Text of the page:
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Ohio Workers’ Compensation

Workers' compensation is one component in estimating total labor costs. In the site selection process in Cleveland, access to and the cost of workers’ compensation is generally not considered to be a factor in affecting the process and outcomes of site location decisions.
Ohio is a monopolistic state which means the state government provides workers' compensation insurance through a state insurance fund. There are no private workers' compensation insurance companies. Ohio does allow employers to self-insure their workers' compensation coverage, if the employer has the financial resources to do so and is approved by the state for self-insurance.
Workers' compensation is handled by two state agencies. In Ohio, workers' compensation coverage can only be obtained through the state’s Bureau of Workers’ Compensation. The Ohio Bureau of Workers' Compensation (BWC) also administers the insurance program. The BWC pays the medical bills and the indemnity payments. In the case of any dispute with the BWC, the dispute is referred to the Industrial Commission (IC). The IC is responsible for resolving all contested issues.
In Ohio, every employer, including farm owners and operators, with one or more employees must have workers' compensation insurance. It does not matter if the employee is full time or part time or a seasonal worker. Even family members who work for the small employer must be covered by workers' compensation insurance. The only exception is the single domestic employee who makes less than $160 every 3 months.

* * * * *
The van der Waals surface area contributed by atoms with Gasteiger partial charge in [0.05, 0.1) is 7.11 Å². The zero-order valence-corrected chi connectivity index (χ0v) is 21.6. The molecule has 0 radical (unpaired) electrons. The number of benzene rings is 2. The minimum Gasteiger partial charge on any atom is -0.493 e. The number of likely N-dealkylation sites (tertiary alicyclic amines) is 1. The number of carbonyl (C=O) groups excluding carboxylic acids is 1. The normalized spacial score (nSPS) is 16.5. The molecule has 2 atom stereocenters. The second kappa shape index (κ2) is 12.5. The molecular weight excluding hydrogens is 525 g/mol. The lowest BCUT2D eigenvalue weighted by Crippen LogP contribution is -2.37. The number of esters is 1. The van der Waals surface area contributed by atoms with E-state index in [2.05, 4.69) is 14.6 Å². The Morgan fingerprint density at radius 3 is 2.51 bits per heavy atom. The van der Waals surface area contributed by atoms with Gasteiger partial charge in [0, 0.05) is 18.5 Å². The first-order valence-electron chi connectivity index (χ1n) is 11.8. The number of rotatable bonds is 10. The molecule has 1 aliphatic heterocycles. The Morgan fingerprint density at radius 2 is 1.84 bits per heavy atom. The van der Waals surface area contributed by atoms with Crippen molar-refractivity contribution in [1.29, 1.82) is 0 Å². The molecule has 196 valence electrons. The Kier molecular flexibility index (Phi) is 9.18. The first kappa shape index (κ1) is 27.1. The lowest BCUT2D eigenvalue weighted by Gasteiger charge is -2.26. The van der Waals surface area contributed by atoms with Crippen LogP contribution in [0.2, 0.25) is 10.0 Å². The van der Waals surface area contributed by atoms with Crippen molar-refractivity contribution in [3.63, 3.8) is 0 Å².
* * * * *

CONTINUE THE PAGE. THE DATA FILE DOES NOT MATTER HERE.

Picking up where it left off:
Jobs in Ohio are categorized and assigned a specific code.  Rates are determined by the amount of an employer’s payroll, the type of work employees do and the workplace injury record. Premiums cover the payment of compensation and medical costs related to industrial accidents and diseases that occur during your experience period.
There are two ways workers’ compensation is determined:  Base Rate or Experience Rate.
Base Rate is determined yearly and is based upon the total cost of claims.  Base Rate calculations begin with grouping industries according to the accident risk of their operations.  The BWC then determines the total cost of claims in each industry classification and then using payroll and claims losses the BWC determines a base rate.  BWC bases the amount of premium you pay on your industry classification rate assessed per $100 of reportable payroll.
Experience Rating is a procedure that reflects recent individual experience of an employer in projecting future costs for an upcoming policy period.  Calculations use the oldest four of the five years preceding the effective date of the rates. BWC excludes claims incurred during the most recent year because these claims have not had sufficient time to develop payment patterns.
Below is an example of specific industries and their average workers' compensation base rate.
Industry Group No Industry Name Avg Rate
IG1 Agriculture 7.54
IG2 Mining 4.97
IG3 Manufacturing 4.34
IG4 Construction 7.65
IG5 Transportation/Trucking 6.13
IG6 Utilities 2.61
IG7 Supplier/Commercial 3.70
IG8 Service 5.10
IG9 High Risk Supplier/Service 5.37
IG10 Clerical 0.26
There are various programs to help employers manage workers' compensation costs including Group Experience Discounts and The Grow Ohio Discount.  Many local chambers of commerce also provide discounted group member programs.